Blushing Philodendron Erubescens: Plant Care & Growing

By Andrea Beck | Updated: October 24, 2023

Scientific name

Philodendron erubescens

Common name

Philodendron Erubescens



Checked by Jennifer Schutter, Certified Master Gardener

Philodendron Erubescens


When first two inches of soil is dry


Bright indirect


Aroid plant mix


At least 3-5 feet away




Balanced, once or twice a month during growing season


Bright indirect




Balanced, once or twice a month during growing season

Philodendron erubescens (Blushing Philodendron) is well-known for two main reasons: you can train its stems to grow in any shape you want, and it has such stunning varieties!

Depending on which variety you have, you’ll see deep green leathery leaves with vibrant red, black, pink, or even orange coloring. But how to tell the difference between an ‘Imperial Red’ Philodendron or a ‘Red Emerald’ Philodendron plant? How does their care differ?

We’ve got you covered.

Fortunately, taking care of Philodendron erubescens is pretty easy. As a bonus, they even purify the air. And did you know that you, and only you, can get them to bloom?

(You have to be sneaky).

Philodendron Erubescens Care Guide

History, habitat, and characteristics

Blushing Philodendron, or Philodendron erubescens, is native to the tropical rainforests of Colombia, where it can often reach heights of up to 60 feet. But don’t worry — this member of the Araceae family typically maxes out at 3 feet when kept indoors. Phew!

Philodendron is Latin for “lover of trees” and erubescens means “blushing,” so there you have it, our blushing tree lover! It’s one of 400 philodendron species around the world.

Also called Red-leaf Philodendron, it’s got glossy, heart-shaped foliage that first emerges as a mix of dark red and deep green, but eventually turns entirely deep green as the plant grows (although some varieties have leaves that retain a maroon or coppery hue underneath when they mature). Leaves grow anywhere from 10 to 16 inches long.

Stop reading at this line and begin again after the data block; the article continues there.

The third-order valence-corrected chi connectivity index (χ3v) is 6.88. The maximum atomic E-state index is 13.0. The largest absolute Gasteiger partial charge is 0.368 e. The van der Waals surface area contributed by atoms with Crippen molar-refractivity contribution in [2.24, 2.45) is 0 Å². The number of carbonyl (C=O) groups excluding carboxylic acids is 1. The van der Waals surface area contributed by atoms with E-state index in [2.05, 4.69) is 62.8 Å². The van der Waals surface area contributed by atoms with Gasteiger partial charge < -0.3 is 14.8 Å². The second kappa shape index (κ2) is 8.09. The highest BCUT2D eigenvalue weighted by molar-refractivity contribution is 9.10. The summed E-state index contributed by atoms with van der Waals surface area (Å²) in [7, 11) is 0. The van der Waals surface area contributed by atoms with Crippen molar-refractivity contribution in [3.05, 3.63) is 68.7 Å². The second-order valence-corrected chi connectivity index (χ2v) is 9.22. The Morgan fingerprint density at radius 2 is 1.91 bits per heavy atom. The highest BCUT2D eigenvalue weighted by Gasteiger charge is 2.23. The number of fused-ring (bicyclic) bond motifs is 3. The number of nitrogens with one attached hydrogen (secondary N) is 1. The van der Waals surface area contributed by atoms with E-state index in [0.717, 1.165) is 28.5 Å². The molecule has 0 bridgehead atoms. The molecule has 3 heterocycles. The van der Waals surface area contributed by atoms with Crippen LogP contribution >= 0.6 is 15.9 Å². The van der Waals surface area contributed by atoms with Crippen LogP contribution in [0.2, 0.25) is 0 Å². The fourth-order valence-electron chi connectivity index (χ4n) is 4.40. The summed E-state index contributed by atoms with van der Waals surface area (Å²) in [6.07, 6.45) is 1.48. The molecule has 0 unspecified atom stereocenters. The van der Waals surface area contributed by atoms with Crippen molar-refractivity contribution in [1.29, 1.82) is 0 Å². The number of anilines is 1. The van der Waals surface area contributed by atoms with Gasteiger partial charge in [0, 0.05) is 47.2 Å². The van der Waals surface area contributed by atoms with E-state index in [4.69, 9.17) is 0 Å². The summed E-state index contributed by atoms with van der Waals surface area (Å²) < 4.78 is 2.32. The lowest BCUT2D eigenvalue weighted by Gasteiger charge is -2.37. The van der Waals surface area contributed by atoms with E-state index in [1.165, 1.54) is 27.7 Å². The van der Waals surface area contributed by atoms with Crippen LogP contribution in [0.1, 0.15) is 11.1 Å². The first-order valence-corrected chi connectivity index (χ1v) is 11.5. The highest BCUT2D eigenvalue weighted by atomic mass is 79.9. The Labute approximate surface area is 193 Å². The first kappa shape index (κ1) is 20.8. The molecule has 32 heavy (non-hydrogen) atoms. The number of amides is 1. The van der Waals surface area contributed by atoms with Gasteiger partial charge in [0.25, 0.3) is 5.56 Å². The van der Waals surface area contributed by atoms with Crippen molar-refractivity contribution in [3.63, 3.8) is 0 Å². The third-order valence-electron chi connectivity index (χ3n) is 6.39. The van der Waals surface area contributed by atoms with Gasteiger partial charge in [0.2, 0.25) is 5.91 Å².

As they mature, their leaves seem to grow almost downward with stems taking on a beautiful burgundy shade. To show off this eye-catching foliage, consider placing your plant in a hanging basket and watch as it cascades down in all its glory!

Blushing Philodendron is an epiphytic plant, which means it naturally grows on another surface in its native environment. You’ll notice it forming aerial roots that seek out other plants, structures, and honestly whatever they can find. If you’re looking to incorporate a moss pole, its roots will grab on tight!

This is where your creativity can shine — use U-shaped pins (you can get these at a craft or plant store) to train its stems in any direction you like!


You can get your Philodendron erubescens to bloom, but you have to be sneaky about it. Wait until night when it opens its spathe, then put pollen into the spadix. The best time to do this is in spring and summer. (Yup, you have to do it yourself, since this plant isn’t self-pollinating. It’s an act of love!). If everything goes well, you’ll see deep red flowers.

Enough about pollinating — let’s get to the good stuff, the variants!

Philodendron erubescens Varieties

You might be more familiar with the ‘Birkin’ and ‘Rojo Congo’ variants, but there are over a dozen in total. Here are some of the most popular.